Since signing the Giving Pledge in 2019, Francine LeFrak has had one clear philanthropic goal; giving women the tools they need to transform their lives with dignity.

To bring this goal to life, LeFrak has invested in countless organizations that champion gender equity by way of the Francine A. LeFrak Foundation. In October 2020, the creation of the Francine A. LeFrak Foundation Center for Well-Being, her most recent endeavor, was announced. The center is built on the top pillars of wellness: mental health, physical wellness, and financial fluency; the last having been born as a result of what LeFrak believes to be core to women’s wellbeing and thriving in today’s world: women having deep confidence in their financial skillset. “For so many women, we were told growing up that ‘you don’t need to know’ when it came to money and investing. We also heard ‘you aren’t good at math and science, but that’s okay’ our entire lives. We were never encouraged to be comfortable with finance. On so many levels, women need to feel confident and comfortable with managing money. I see financial fluency and wellness going hand in hand.”

Opening the Center for Well-Being at Barnard College was one step in the right direction for LeFrak and her team at the Francine A. LeFrak Foundation. While the mission was designed around the key pillars of wellness, the emphasis on financial fluency, not necessarily literacy, is what distinguishes the center’s goals from traditional definitions of well-being. As LeFrak shares, “Real wellness without financial peace of mind is not possible. You need to know how to handle your finances. It can be a point of hope, instead of stress, for women. I was so excited when I met with Barnard’s President, Sian Leah Beilock, about this idea and she said ‘yes, we want this unique approach to well-being!’ At that moment I knew, there was no way I could do this unless Barnard made the financial piece front and center. I wanted to see them really take the lead on it. Because, truly, it is the top taboo that women deal with as they try to live, lead, and be well. I know from my own experience that linking those three things is key; mental, physical, and financial wellness.”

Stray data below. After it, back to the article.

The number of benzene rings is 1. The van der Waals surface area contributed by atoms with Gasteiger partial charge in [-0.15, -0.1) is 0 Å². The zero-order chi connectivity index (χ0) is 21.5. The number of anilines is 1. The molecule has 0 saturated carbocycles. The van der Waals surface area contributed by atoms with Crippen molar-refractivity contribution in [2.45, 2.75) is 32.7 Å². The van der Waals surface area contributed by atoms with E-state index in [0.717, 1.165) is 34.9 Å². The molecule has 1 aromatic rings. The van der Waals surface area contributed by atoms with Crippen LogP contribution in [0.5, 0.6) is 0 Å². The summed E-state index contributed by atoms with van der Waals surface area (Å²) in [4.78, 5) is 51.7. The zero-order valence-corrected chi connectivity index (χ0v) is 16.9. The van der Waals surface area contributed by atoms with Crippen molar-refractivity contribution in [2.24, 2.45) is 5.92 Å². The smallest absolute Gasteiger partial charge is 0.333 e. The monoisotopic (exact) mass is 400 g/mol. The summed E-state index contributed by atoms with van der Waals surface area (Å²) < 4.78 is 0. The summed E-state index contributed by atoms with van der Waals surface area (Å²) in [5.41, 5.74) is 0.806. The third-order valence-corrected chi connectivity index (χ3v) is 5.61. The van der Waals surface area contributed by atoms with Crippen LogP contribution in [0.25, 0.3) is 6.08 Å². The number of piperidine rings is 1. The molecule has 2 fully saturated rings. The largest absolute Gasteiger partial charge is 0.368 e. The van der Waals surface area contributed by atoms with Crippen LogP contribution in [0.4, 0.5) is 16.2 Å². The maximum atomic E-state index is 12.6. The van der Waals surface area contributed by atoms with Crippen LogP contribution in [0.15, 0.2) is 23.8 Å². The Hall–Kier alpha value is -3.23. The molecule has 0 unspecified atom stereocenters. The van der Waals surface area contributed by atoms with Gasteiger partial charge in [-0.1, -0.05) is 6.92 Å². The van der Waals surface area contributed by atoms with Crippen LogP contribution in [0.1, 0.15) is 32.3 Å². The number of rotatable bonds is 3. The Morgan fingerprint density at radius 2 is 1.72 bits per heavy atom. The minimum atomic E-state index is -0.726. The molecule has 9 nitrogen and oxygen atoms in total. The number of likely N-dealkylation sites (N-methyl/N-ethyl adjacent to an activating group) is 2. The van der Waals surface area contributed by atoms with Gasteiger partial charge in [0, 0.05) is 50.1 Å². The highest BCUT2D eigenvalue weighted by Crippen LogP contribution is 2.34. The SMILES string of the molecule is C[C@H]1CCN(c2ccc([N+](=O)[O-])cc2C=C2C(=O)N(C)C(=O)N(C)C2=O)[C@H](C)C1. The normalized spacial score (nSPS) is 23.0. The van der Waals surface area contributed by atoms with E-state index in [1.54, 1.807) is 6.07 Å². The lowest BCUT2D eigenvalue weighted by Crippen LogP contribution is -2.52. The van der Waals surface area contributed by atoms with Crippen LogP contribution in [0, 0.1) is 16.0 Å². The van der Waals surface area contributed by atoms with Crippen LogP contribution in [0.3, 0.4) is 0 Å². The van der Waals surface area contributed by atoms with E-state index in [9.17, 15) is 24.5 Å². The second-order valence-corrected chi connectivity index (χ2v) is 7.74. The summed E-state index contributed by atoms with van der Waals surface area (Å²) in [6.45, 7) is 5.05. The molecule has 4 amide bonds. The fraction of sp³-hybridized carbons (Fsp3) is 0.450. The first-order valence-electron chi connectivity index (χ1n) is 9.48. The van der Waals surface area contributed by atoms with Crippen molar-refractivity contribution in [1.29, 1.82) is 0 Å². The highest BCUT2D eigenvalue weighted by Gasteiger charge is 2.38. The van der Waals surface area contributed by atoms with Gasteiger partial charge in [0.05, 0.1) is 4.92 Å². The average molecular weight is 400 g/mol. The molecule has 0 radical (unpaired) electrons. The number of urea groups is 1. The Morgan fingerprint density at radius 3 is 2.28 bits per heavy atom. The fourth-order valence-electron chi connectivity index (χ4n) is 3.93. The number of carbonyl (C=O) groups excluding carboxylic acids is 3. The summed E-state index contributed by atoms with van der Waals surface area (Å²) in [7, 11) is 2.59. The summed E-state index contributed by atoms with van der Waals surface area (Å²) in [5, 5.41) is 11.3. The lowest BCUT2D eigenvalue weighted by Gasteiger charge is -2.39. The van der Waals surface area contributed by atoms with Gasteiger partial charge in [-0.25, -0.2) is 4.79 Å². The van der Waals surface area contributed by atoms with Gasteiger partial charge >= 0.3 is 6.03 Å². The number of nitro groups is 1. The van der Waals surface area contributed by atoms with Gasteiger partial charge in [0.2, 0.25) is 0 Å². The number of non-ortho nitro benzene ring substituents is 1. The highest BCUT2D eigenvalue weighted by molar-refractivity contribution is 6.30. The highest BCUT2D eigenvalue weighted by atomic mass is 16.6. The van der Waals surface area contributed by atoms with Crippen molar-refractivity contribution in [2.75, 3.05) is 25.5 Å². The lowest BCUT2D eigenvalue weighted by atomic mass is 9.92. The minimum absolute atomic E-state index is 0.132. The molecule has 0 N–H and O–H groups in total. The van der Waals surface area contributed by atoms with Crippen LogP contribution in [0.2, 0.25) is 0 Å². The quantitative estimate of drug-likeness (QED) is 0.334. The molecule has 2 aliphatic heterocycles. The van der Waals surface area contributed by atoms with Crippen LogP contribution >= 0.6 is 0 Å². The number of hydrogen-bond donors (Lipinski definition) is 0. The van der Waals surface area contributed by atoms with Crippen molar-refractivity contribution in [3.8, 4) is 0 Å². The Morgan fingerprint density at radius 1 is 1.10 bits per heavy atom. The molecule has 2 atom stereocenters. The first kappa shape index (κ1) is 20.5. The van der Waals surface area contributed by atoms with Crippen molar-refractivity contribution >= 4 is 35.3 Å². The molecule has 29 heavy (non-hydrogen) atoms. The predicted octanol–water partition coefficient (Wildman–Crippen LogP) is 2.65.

LeFrak’s passion comes from a place of personal struggles as a woman who learned at an early age that she would not be welcomed into her family business. Left alone to navigate it on her own, she was given few tools to understand how to handle the responsibilities that were bestowed upon her. Thrown into the deep end, LeFrak had to learn how to swim quickly. This experience was a pivotal moment in her life.

“Historically, women have not had significant wealth - and now we do - so how do we feel about it? We can’t be ashamed and shut off simply resorting to power-holding. It’s okay to want to be successful beyond just the gender pay gap or in addition to it. What truly needs to change is our mindset and the understanding of what financial fluency for women means.”

Today, LeFrak believes strongly that women should support other women and their causes. While women control 60% of philanthropic dollars, only 1.6% of those dollars is directed towards women’s issues. LeFrak wants to be a role model to other women and other philanthropists and to inspire change with these statistics. Further, LeFrak also points out that women’s colleges have nowhere near the endowment men’s institutions have. “When you walk through a college campus, how many women’s names are on buildings vs men’s?” LeFrak believes that this isn’t because women have less money to give, but because women defer to their partners' philanthropic priorities. This is a trend that must stop. “I feel so strongly about paving the way and ringing the bell to show other women that this is where their hearts need to be. It is the best.”

In addition to joining the recent Women Moving Millions Campaign: Give Bold, Get Equal and being a Giving Pledge signer, LeFrak's philanthropic efforts are extensive, spanning from helping survivors of the Rwandan genocide become financially independent to helping incarcerated women in Jersey City reenter the workforce. As a leader and former Chair of the Harvard Kennedy School’s Women’s Leadership Board, it has become her life’s mission to help women gain financial independence through all of her philanthropic endeavors. LeFrak’s philanthropy stands out because of her unique approach to providing a hand up instead of a hand out.

“Many women don’t have financial confidence because they were never given the tools and necessary skills. And when women are financially illiterate, they are less equipped to leave unhappy, abusive marriages or any other toxic situations in their personal or professional lives. Add to that, the stress caused by financial fears. One study found that 65% of women feel financial matters cause them the most stress. There is little denying the fact that stress can cause anxiety, physical pain, and much more. To fight back, we must empower women with the financial knowledge to thrive.”

The Francine A. LeFrak Center is expected to be operating fully by September 2023. This center, with its 360-degree perspective of personal well-being, has never been more necessary than in this time of heightened angst and anxiety for many. For LeFrak, it is a significant moment for the entire country.

"I am delighted to be on the forefront of this innovative and more complete definition of wellness, especially as women recover from the impact of the pandemic. This Center will be a point of hope for women. With the Francine A. LeFrak Center on its campus, I believe that Barnard is destined to be a leader in holistic wellness and a model for other institutions to follow."